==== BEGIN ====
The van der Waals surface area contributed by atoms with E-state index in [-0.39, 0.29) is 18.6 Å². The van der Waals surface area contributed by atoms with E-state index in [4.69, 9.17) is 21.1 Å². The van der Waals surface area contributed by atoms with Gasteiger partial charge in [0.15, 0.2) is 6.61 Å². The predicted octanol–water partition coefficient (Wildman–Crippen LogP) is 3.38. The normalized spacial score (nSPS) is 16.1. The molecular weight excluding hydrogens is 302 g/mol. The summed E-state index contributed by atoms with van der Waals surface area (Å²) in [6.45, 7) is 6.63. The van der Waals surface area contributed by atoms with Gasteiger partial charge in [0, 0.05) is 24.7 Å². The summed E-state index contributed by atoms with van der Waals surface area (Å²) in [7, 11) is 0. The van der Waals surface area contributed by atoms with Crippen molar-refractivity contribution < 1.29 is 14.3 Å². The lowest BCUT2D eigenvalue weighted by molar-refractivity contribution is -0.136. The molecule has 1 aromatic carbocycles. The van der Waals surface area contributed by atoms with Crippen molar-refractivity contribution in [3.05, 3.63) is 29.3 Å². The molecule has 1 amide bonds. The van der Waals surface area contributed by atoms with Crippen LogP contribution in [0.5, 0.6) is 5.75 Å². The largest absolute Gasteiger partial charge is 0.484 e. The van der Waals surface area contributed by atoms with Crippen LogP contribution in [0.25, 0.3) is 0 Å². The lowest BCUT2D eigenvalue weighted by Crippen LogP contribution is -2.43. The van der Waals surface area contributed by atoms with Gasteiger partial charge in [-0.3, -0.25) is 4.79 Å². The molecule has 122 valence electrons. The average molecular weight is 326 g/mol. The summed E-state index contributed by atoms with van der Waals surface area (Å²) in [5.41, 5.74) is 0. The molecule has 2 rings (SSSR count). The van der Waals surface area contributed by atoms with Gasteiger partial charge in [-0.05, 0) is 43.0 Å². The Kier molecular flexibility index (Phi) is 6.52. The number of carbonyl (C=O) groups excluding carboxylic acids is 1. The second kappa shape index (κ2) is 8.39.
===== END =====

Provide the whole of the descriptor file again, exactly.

The van der Waals surface area contributed by atoms with E-state index in [-0.39, 0.29) is 18.6 Å². The van der Waals surface area contributed by atoms with E-state index in [4.69, 9.17) is 21.1 Å². The van der Waals surface area contributed by atoms with Gasteiger partial charge in [0.15, 0.2) is 6.61 Å². The predicted octanol–water partition coefficient (Wildman–Crippen LogP) is 3.38. The normalized spacial score (nSPS) is 16.1. The molecular weight excluding hydrogens is 302 g/mol. The summed E-state index contributed by atoms with van der Waals surface area (Å²) in [6.45, 7) is 6.63. The van der Waals surface area contributed by atoms with Gasteiger partial charge in [0, 0.05) is 24.7 Å². The summed E-state index contributed by atoms with van der Waals surface area (Å²) in [7, 11) is 0. The van der Waals surface area contributed by atoms with Crippen molar-refractivity contribution < 1.29 is 14.3 Å². The lowest BCUT2D eigenvalue weighted by molar-refractivity contribution is -0.136. The molecule has 1 aromatic carbocycles. The van der Waals surface area contributed by atoms with Crippen molar-refractivity contribution in [3.05, 3.63) is 29.3 Å². The molecule has 1 amide bonds. The van der Waals surface area contributed by atoms with Crippen LogP contribution in [0.5, 0.6) is 5.75 Å². The largest absolute Gasteiger partial charge is 0.484 e. The van der Waals surface area contributed by atoms with Crippen LogP contribution in [0.25, 0.3) is 0 Å². The lowest BCUT2D eigenvalue weighted by Crippen LogP contribution is -2.43. The van der Waals surface area contributed by atoms with Gasteiger partial charge in [-0.3, -0.25) is 4.79 Å². The molecule has 122 valence electrons. The average molecular weight is 326 g/mol. The summed E-state index contributed by atoms with van der Waals surface area (Å²) in [5.41, 5.74) is 0. The molecule has 2 rings (SSSR count). The van der Waals surface area contributed by atoms with Gasteiger partial charge in [-0.05, 0) is 43.0 Å². The Kier molecular flexibility index (Phi) is 6.52. The number of carbonyl (C=O) groups excluding carboxylic acids is 1. The second kappa shape index (κ2) is 8.39.